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This is another installment of the slightly fictitious “Tales of a Lecturer and Director.” This week’s post explains the machinations of creating a schedule for the college’s art gallery and ponders the role of co-curricular experiences.

As with establishing due dates for class assignments and quizzes, I take into consideration an essential factor in determining the college art gallery’s exhibition schedule—Notre Dame football games. No openings can ever be on the Friday before a game; all the students are partying. No assignments can be due on Monday or Tuesday after a game; all the students are unprepared because of said partying.

Two other significant factors to consider include one that can be controlled to some extent and one that cannot. When do family-friendly performances in the theater occur? Knowing this information is vital; people traverse through the gallery to enter the theater. Coupling student exhibitions and performances of The Nutcracker, the Wiggles, or some such nonsense constitutes a recipe for a disastrous slew of complaints. Let’s just say that students make an abundance of art about their bodies and love to depict body parts. I think it is great, but not everyone can appreciate fallopian tube art like me. Additionally, the portfolio reviews include works from my figure drawing classes (re: the five N’s and possible anomalies in human body morphology).

The other factor to keep in mind at a women’s college? The Wellesley effect. While this is an unproven theory and charting such a thing might be seen as inappropriate, some predictive modeling would seem decidedly advantageous, especially in an art department where drama finds its home daily. Additionally, being able to divine the phenomena might be monetized to fund my life without teaching two classes, running the gallery, and organizing summer sessions for $15,000 annually. Thoughts and dreams.

Nevertheless, anecdotally speaking, it does feel like a disproportionate number of students are being visited by their Aunt Flo simultaneously. Evidentiary support doesn’t derive from the amount of trash in the ladies’ rooms or the errant feminine product attaching itself to a student’s footwear. More so, it is the observance of heightened emotions, or to perhaps use assessment and quantifiable measurements SACSCOC might approve—it’s a 10 on the tension meter during certain contiguous seven-day time frames. Could someone in the physics department provide evidence? I feel confident a professor can create a study with conclusive results using high-impact practices in a 400-level course centered around student-faculty research methods.

Occasionally, I just need to raise an eyebrow after a student (name withheld) cries about getting a plain bagel instead of a raisin bagel in the dining hall. Another student (name withheld) responds intuitively, “Yup, everyone is on the rag. Don’t even go there.” I am considering giving all the seniors a friendly reminder to plan the date of their senior exhibition based on their cycle. It would make everyone’s life easier. But, of course, I don’t because it would feed into stereotypes and misogyny of the patriarchy. The Crimson Wave should be celebrated, revered and honored! I am a champion of students!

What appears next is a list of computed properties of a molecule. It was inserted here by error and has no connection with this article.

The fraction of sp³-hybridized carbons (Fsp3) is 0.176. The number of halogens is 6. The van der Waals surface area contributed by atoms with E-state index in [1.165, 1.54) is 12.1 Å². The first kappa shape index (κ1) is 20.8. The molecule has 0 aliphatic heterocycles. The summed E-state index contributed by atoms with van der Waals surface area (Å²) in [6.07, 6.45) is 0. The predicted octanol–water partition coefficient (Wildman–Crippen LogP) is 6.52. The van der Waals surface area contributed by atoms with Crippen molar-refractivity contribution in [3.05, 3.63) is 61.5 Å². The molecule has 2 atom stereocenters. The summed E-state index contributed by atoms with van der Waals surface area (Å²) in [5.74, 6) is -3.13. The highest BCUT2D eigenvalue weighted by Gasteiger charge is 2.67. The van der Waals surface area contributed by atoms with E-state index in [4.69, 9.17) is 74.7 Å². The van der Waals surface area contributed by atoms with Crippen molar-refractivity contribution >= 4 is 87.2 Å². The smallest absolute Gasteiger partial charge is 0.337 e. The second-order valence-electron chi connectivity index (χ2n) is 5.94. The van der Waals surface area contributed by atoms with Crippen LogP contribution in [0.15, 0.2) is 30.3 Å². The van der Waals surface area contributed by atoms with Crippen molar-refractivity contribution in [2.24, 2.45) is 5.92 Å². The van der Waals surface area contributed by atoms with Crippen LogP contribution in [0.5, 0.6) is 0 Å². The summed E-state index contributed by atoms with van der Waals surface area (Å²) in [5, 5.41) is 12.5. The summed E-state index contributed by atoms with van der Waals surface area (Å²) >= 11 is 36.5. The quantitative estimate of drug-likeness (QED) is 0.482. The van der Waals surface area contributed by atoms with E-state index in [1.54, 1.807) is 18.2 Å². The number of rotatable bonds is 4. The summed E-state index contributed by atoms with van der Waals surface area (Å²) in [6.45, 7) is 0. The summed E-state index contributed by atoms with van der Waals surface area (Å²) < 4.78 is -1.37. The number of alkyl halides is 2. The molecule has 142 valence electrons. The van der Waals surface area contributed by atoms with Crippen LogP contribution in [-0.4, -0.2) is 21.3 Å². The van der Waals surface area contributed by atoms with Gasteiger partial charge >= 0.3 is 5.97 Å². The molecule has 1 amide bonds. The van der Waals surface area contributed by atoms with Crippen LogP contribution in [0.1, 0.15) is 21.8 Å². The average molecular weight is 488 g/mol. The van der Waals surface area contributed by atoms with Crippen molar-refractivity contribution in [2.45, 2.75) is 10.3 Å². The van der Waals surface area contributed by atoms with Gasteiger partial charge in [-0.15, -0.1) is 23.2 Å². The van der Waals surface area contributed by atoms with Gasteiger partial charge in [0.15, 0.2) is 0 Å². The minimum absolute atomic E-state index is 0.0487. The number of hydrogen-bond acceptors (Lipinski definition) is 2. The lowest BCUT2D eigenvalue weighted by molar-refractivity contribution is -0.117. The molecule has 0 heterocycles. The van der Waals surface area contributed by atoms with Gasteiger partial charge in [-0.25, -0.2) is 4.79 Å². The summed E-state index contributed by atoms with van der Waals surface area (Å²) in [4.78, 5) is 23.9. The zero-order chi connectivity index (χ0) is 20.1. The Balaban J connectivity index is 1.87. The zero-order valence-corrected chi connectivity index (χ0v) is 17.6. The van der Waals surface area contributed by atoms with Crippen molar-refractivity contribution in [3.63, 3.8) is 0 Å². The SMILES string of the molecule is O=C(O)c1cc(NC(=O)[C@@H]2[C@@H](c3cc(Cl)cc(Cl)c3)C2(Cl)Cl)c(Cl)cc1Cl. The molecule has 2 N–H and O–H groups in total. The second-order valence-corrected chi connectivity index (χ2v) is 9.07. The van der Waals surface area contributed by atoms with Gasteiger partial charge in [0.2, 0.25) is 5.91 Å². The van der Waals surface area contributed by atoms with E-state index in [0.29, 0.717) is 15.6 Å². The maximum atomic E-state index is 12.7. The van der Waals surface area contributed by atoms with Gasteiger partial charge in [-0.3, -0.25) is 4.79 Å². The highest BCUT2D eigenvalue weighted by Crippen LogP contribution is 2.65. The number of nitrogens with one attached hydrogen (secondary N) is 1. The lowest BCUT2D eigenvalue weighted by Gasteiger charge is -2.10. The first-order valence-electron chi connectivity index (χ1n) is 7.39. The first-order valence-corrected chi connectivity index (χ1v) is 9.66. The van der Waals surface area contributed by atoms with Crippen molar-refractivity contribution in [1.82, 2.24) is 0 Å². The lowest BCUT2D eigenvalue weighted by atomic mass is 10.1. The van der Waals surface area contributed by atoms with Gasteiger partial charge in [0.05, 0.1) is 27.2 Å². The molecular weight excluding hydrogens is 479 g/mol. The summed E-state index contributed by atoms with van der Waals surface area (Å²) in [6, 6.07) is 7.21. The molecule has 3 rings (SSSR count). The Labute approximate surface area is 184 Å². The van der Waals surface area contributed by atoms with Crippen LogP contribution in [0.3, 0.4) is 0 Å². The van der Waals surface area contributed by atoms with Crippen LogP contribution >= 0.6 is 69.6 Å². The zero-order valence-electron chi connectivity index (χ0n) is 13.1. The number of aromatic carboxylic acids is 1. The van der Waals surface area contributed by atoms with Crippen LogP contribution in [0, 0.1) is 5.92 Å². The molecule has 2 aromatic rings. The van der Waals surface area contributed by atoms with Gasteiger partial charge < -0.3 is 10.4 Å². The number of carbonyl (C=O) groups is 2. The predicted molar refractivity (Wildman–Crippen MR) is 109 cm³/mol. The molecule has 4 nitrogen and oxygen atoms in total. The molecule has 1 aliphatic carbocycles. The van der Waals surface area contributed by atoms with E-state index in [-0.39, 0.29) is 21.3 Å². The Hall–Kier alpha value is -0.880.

The senior shows can either be tragic or fantastic. Every January, I gather the seniors to review the schedule—who goes first, second, third, etc. No one is ever happy. Those assigned to the last slot get more time to work, but it doesn’t make much of a difference in the quality. I provide a recommended Gantt chart to produce work, matting and framing, publicity and invitations, labels, and other details such as recommended vendors. I relay horror stories to scare them while projecting what I call the don’t screw this up by waiting until the last minute look. “Several years ago, a student (name withheld) was matting and framing her work the night before the opening. She was so tired she sliced her hand on the glass. Blood splattered everywhere—on the floor, on the wall, on her artwork and in the bathroom as she frantically tried to stop the bleeding. Campus police took her to the emergency room, where she received 10 stitches. She had no backup plan for her presentation or time to redo anything; she exhibited bloodstained works. The faculty failed her, and she had to wait another year to exhibit her work again to graduate. This is a true story.”

Amid all the anxiety, frenzied angst and artistic intensity, some senior exhibitions rang true by conveying a depth of insight about life experience in moving and heart-wrenching ways. I recall the student who curated an exhibition about eating disorders because she was concerned about her friends with body dysmorphia. I reflect on the student who created artworks about becoming pregnant and how her parents disowned her. Other students have addressed the death of a parent, a nervous breakdown, attempted suicide and homelessness. It takes profound courage to speak about these things and squarely put them on view to be seen, acknowledged or judged. Topics like these are usually pushed down deep in a person’s psyche by shame, fear and guilt. Art is about not being alone in grief and loss, I think. Getting down deep in pain is what I often saw in their work, and how its beautiful release became a comfort and healing mechanism. This was one of the most compelling reasons to be at a women’s college: the students could be themselves, authentic, not performing for a male gaze.

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